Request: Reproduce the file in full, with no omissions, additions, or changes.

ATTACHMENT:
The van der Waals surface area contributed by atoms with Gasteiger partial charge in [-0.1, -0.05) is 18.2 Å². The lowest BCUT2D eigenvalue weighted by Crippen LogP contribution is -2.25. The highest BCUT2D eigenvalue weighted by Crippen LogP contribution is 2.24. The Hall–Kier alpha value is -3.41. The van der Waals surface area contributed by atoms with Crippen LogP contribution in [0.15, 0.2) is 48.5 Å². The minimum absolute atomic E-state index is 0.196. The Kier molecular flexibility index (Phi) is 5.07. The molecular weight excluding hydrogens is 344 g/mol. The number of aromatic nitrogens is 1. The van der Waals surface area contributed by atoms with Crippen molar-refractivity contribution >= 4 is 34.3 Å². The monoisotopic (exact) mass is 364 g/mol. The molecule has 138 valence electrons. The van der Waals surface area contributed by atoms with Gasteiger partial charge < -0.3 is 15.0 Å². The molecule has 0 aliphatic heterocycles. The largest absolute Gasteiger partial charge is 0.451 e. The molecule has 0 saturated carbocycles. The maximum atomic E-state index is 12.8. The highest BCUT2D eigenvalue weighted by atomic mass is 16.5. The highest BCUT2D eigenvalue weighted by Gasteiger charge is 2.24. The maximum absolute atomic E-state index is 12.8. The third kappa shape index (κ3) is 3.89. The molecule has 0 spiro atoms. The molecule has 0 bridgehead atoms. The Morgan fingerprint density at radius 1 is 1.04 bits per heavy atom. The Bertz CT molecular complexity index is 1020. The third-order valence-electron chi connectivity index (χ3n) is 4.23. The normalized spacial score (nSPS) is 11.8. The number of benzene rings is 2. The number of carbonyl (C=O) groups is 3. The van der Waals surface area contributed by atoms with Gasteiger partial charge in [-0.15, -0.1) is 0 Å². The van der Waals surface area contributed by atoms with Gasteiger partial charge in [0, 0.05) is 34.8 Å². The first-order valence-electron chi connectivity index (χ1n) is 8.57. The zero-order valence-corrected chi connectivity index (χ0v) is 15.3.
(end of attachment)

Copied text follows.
The van der Waals surface area contributed by atoms with Gasteiger partial charge in [-0.1, -0.05) is 18.2 Å². The lowest BCUT2D eigenvalue weighted by Crippen LogP contribution is -2.25. The highest BCUT2D eigenvalue weighted by Crippen LogP contribution is 2.24. The Hall–Kier alpha value is -3.41. The van der Waals surface area contributed by atoms with Crippen LogP contribution in [0.15, 0.2) is 48.5 Å². The minimum absolute atomic E-state index is 0.196. The Kier molecular flexibility index (Phi) is 5.07. The molecular weight excluding hydrogens is 344 g/mol. The number of aromatic nitrogens is 1. The van der Waals surface area contributed by atoms with Crippen molar-refractivity contribution >= 4 is 34.3 Å². The monoisotopic (exact) mass is 364 g/mol. The molecule has 138 valence electrons. The van der Waals surface area contributed by atoms with Gasteiger partial charge < -0.3 is 15.0 Å². The molecule has 0 aliphatic heterocycles. The largest absolute Gasteiger partial charge is 0.451 e. The molecule has 0 saturated carbocycles. The maximum atomic E-state index is 12.8. The highest BCUT2D eigenvalue weighted by atomic mass is 16.5. The highest BCUT2D eigenvalue weighted by Gasteiger charge is 2.24. The maximum absolute atomic E-state index is 12.8. The third kappa shape index (κ3) is 3.89. The molecule has 0 spiro atoms. The molecule has 0 bridgehead atoms. The Morgan fingerprint density at radius 1 is 1.04 bits per heavy atom. The Bertz CT molecular complexity index is 1020. The third-order valence-electron chi connectivity index (χ3n) is 4.23. The normalized spacial score (nSPS) is 11.8. The number of benzene rings is 2. The number of carbonyl (C=O) groups is 3. The van der Waals surface area contributed by atoms with Gasteiger partial charge in [-0.15, -0.1) is 0 Å². The van der Waals surface area contributed by atoms with Gasteiger partial charge in [0, 0.05) is 34.8 Å². The first-order valence-electron chi connectivity index (χ1n) is 8.57. The zero-order valence-corrected chi connectivity index (χ0v) is 15.3.